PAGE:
“Pictures are worth a thousand words.” These photos depict a triad of coyote lads playing. There’s horsing around, cuddling, competition, domination, ownership, and some teeth-baring reactions.

A ball they found is included in the play. You’ll see them run with the ball, chase each other, roll it with their noses, battle for it, entice the others with it, coddle the ball lovingly, play tug-of-war with it.

You’ll also see them play without the ball: teasingly grabbing or nipping another’s leg, provokingly grabbing another’s back, somersaulting over another or tumbling over each other in an affectionate pileup, lying on each other, nibbling on each other.

They played for about 30 minutes with something happening every second of that time. I’ve limited this posting to include about one photo a minute — it was hard culling them down to just 40 photos! Second from the bottom is a slide show you can quickly flip through by pressing the advance arrow, or you can let it play at it’s own speed.

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What I describe above is what meets the uninitiated eye, and it is, in fact, what is going on. But there is more going on. The playing includes subtle hints (subtle to us) of one-upmanship from one of the coyotes towards the other two: this challenging type of play comes only from that one coyote and not the others. The other thing going on is that this trio of coyotes, by their extended presence here, has claimed the area as their own in opposition to the dogs who have been banned from congregating in the area due to the coronavirus. So dogs and owners are actually looking in on this activity and the coyotes are knowingly “performing” for them.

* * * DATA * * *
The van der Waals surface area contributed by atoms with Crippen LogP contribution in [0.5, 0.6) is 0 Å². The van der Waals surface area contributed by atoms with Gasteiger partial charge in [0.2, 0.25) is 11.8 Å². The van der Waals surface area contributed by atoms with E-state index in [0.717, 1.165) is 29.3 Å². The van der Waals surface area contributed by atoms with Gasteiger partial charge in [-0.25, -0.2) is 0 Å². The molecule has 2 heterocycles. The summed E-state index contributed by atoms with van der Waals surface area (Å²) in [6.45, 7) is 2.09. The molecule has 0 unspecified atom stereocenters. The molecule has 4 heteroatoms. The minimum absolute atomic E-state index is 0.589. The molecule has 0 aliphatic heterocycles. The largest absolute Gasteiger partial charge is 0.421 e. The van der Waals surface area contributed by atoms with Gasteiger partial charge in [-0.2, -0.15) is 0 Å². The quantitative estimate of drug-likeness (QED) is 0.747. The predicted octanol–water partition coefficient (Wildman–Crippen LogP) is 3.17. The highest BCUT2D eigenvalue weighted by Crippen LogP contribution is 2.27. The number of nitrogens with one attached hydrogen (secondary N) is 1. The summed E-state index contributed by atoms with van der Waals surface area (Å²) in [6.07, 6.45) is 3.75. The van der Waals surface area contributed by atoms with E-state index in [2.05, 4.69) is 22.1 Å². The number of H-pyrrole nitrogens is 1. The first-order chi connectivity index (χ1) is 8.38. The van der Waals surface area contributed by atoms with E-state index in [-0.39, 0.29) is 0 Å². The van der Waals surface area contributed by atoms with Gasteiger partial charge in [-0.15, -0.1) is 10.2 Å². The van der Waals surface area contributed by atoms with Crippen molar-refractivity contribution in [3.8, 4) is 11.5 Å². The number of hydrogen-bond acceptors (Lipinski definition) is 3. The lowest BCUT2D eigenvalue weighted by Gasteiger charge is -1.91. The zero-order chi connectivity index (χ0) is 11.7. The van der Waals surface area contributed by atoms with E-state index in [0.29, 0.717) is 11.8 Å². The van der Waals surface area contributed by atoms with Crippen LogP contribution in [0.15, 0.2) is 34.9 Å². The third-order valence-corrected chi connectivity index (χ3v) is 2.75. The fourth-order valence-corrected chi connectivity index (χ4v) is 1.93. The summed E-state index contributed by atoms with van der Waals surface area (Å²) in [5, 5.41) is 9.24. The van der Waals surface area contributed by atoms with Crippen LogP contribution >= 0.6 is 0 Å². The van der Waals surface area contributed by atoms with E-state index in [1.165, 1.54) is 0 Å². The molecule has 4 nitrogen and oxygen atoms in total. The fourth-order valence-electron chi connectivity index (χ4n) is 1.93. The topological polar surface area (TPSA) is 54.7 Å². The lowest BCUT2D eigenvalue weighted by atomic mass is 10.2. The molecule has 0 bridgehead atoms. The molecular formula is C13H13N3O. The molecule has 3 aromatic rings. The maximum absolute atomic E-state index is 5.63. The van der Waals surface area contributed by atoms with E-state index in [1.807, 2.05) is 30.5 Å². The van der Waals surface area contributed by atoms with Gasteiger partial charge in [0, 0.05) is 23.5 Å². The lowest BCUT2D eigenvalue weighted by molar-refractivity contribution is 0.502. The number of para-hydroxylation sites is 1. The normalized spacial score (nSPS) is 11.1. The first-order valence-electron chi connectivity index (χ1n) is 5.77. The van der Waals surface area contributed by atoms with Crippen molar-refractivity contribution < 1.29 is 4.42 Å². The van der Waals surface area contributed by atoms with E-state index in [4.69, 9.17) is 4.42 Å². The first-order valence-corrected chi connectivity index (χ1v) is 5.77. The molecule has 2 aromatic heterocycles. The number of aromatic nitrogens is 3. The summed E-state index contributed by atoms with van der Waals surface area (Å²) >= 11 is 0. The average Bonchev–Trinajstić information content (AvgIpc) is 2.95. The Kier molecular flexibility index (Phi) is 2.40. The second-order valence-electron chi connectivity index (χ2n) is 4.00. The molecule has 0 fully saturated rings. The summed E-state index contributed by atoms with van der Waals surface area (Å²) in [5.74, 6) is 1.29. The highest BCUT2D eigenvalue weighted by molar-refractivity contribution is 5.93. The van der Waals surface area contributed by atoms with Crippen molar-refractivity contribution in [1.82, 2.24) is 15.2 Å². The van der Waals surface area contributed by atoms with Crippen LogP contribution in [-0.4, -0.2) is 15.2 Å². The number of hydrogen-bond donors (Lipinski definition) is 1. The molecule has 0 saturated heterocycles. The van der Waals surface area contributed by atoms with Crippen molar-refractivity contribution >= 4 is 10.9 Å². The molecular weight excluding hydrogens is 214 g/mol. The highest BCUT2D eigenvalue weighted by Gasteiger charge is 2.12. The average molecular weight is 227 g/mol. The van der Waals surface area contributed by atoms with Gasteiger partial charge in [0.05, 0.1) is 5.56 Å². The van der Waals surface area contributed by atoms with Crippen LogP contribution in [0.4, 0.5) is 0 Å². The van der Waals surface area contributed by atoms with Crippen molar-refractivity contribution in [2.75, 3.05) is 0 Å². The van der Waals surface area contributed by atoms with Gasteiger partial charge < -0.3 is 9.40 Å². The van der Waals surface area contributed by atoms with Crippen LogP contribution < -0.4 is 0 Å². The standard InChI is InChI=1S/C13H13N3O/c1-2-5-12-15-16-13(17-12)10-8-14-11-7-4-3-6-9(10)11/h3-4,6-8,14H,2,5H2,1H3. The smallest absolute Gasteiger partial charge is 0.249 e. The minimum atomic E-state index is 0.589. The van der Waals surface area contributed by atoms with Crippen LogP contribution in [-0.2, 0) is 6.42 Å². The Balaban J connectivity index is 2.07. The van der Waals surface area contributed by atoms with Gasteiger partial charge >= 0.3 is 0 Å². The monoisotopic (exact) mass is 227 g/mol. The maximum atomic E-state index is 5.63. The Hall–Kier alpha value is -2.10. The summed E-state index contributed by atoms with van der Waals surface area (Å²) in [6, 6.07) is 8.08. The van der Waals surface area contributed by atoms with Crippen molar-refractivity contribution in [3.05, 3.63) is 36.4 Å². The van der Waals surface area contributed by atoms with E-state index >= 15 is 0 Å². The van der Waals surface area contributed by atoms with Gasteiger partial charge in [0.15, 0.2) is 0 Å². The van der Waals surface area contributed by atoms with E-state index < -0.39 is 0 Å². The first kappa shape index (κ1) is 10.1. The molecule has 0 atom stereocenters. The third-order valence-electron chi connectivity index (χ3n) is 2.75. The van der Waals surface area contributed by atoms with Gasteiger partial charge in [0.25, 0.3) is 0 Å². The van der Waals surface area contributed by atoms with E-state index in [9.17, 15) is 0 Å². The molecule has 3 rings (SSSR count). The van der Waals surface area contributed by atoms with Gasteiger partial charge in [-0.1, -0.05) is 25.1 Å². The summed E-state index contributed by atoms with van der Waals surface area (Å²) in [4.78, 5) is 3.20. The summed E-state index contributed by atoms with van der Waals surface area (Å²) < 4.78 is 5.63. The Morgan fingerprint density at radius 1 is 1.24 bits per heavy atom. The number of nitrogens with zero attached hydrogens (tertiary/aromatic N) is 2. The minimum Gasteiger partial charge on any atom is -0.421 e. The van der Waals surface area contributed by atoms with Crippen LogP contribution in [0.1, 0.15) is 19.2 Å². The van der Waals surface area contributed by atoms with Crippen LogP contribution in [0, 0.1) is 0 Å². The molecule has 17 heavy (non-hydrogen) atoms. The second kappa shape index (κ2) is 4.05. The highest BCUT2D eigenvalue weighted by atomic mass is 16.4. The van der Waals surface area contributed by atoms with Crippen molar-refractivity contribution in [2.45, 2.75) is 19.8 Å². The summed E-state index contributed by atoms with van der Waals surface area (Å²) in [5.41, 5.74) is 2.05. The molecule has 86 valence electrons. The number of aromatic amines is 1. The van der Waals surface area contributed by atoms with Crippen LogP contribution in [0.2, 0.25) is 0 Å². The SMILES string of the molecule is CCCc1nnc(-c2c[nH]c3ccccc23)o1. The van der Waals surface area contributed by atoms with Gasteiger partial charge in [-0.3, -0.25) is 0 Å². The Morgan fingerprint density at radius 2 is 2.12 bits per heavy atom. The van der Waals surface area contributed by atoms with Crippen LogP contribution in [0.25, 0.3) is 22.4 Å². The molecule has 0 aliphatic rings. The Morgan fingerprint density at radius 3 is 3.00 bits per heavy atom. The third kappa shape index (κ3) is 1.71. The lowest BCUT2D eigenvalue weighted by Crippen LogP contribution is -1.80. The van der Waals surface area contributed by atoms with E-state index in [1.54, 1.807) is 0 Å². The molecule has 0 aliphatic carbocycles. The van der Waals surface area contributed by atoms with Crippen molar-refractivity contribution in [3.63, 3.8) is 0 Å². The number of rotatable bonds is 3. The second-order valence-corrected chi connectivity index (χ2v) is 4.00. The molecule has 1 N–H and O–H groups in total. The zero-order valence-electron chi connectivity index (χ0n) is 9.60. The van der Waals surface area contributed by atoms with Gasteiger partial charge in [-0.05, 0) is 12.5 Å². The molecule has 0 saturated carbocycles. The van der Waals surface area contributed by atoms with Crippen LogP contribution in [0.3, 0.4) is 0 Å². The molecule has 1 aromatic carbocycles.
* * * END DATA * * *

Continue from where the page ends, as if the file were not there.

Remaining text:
© All information and photos in my postings come from my original and first-hand documentation work which is copyrighted and may only be re-used with proper credit.

3 Comments (+add yours?)

  1. Gail Pettit
    May 05, 2020 @ 00:43:30

    How cool, canids are play!!!!! I love it. We should toss them some other tug toys to play with. I sense their pure joy at the freedom they have to be their true relaxed playful selves. They earned this down time to be fearless and truly bond with each other. This builds greater bonds for later when they need to protect the family. Wonderful pictures Janet!!!!!!


    • yipps:janetkessler
      May 05, 2020 @ 06:04:56

      Hi Gail — The point I’m trying to make is that “the pure joy and freedom of play” is how we humans read the situation at first glance. And there indeed is some of that going on, but there’s a lot more going on. Please re-read the last paragraph: they indeed are wily and wild, and we shouldn’t lose track of that. Also, personally, I don’t think it’s a good idea to offer them anything, including tug toys. That just entices humans to get closer to them and heads them towards being “tamed”. I think they should just be left alone and loved for who they are.

  2. Jo Thompson
    May 05, 2020 @ 11:48:23

    Such social beings. Such remarkable and beautiful beings. Thank you so much for sharing these incredible but also very normal images of coyotes. I am truly grateful to share this earth with them.


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